Henry Cope Colles (20 April 1879 – 4 March 1943) was an English music critic, music lexicographer, writer on music and organist. He is best known for his 32 years as chief music critic of The Times (1911–1943) and for editing the 3rd and 4th editions of Grove's Dictionary of Music and Musicians (1927 and 1940 respectively).


Henry Colles (known informally as "Harry")[1] was born in Bridgnorth, Shropshire in 1879, the son and grandson of doctors both called Abraham Colles (the senior Abraham Colles is remembered as the discoverer and eponym of Colles' fracture). His family was of Irish origin, originally from Kilkenny. They settled in Somerset, although the junior Abraham Colles practised in Bridgnorth.[2]

Harry Colles entered the Royal College of Music aged 16 and studied music history under Hubert Parry, the organ under Walter Alcock, and counterpoint under Walford Davies.[3] He and Davies cemented a lifelong friendship, and Colles later wrote Davies's biography.[2] He spent three years at the RCM and then, on Sir Walter Parratt's advice,[2] applied for and won the organ scholarship at Worcester College, Oxford, graduating in 1902.[3]

In 1908, he designed the organ for Emmanuel Church, West Hampstead in consultation with Walford Davies[4] who gave the first performance. Colles replaced the inaugural organist Martin Shaw, and was himself replaced by Harold Darke.[5]

The Dean of Worcester College, William Henry Hadow, had strongly supported Colles to use his gifts with the written word in the field of music criticism. He became assistant music critic of The Times, under J. A. Fuller Maitland, and in 1911 succeeded him as chief critic.[3] He occupied that role for more than half his life; he was 31 when appointed, and remained in this position until his death 32 years later in 1943, at the age of 63. During that time he appointed Frank Howes, Dyneley Hussey and A. H. Fox Strangways as his assistants, Howes eventually succeeding him.[2] His writing was marked by its "comprehensive taste, sure and fair judgment, and … unfailing tact and humanity that tempered even his severest strictures".[2]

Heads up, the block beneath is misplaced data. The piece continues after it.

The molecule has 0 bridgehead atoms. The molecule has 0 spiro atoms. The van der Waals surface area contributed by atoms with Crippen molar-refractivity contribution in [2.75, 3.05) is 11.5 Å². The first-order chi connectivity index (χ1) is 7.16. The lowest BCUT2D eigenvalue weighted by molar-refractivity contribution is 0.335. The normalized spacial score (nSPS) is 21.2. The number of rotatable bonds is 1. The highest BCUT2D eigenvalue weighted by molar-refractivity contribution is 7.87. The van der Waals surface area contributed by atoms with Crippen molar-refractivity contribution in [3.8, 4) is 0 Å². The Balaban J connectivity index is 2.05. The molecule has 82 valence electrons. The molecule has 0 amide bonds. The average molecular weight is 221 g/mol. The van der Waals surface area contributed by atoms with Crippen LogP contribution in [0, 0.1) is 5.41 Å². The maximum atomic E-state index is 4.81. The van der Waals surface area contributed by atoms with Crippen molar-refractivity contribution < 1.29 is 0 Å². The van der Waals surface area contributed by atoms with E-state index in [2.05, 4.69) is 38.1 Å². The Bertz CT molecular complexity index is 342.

During World War I, Colles attained the rank of captain in the Royal Artillery and served in Macedonia, where he trained the Greek artillery in the use of British guns. For this service he was awarded a medal by the Greek government.[2]

His arrangement of Henry Purcell's Hornpipe in E minor, ZT 685, was performed at the Proms in 1915 and 1916.[6]

On Sir Hugh Allen's invitation, he lectured on music history, analysis and interpretation at the RCM.[3] He also taught at Cheltenham Ladies' College.[3] In 1923 he spent some time in the United States as guest music critic for The New York Times.[2]

In 1927, he produced the 3rd edition of Grove's Dictionary of Music and Musicians, which was an extensive revision of the 2nd edition produced by Fuller Maitland between 1904 and 1910. In 1940 he put out the 4th edition, a corrected reprint of the 3rd edition along with a supplementary volume.[2][3] He personally wrote about one-twentieth of the millions of words in Grove III and IV. According to one obituarist, his assistant critic A. H. Fox Strangways, Colles's task was "to put in some sort of showing, on people and things that 'ought to find a place there', apart from any intrinsic interest they might or might not awaken; he was, in fact, a general tidier-up of half-remembered persons and topics".[7]

In 1932 Colles was appointed D.Mus. honoris causa by the University of Oxford. In 1934 he was appointed Honorary Freeman of the Worshipful Company of Musicians. In 1936 he became an Honorary Fellow of Worcester College, Oxford.[2][3]

Colles was deeply religious and took a special interest in the Three Choirs Festival. He made an abridged edition of Handel's Messiah for the festival. He was a Fellow and Governor of St. Michael's College, Tenbury, Chairman of the Church Music Society and Chairman of the School of English Church Music.[2][3]

Colles was an examiner for the Associated Board of the Royal Schools of Music, visiting Australia and New Zealand in that capacity in 1939.[2][3]

In early 1943, he was instrumental in arranging for the release from internment on the Isle of Man of the composer Egon Wellesz, to enable him to take up a Fellowship of Lincoln College, Oxford.[8]

Henry Cope Colles died in London on 4 March 1943, aged 63. When the library of the School of English Church Music was re-opened after the war in 1946, it was renamed the Colles Library in his memory.[9]

Other writings

His writings apart from those mentioned above included:


  1. ^ William Ready Division of Archives and Research Collections, McMaster University Library. Henry Cope Colles fonds. Archeion. Archives Association of Ontario. Retrieved 18 March 2014.
  2. ^ a b c d e f g h i j k Grove's Dictionary of Music and Musicians, 5th ed, 1954, Vol II, p. 376
  3. ^ a b c d e f g h i j Royal College of Music
  4. ^ "Emmanuel Church, West Hampstead". Archived from the original on 8 March 2012. Retrieved 26 April 2012.
  5. ^ "Emmanuel Church". Archived from the original on 15 May 2008. Retrieved 26 April 2012.
  6. ^ BBC Proms Archive
  7. ^ Music and Letters; Obituary of Colles by A H Fox Strangways
  8. ^ Amanda Holden remembers Egon Wellesz
  9. ^ "Colles Library". Retrieved 29 January 2021.

Further reading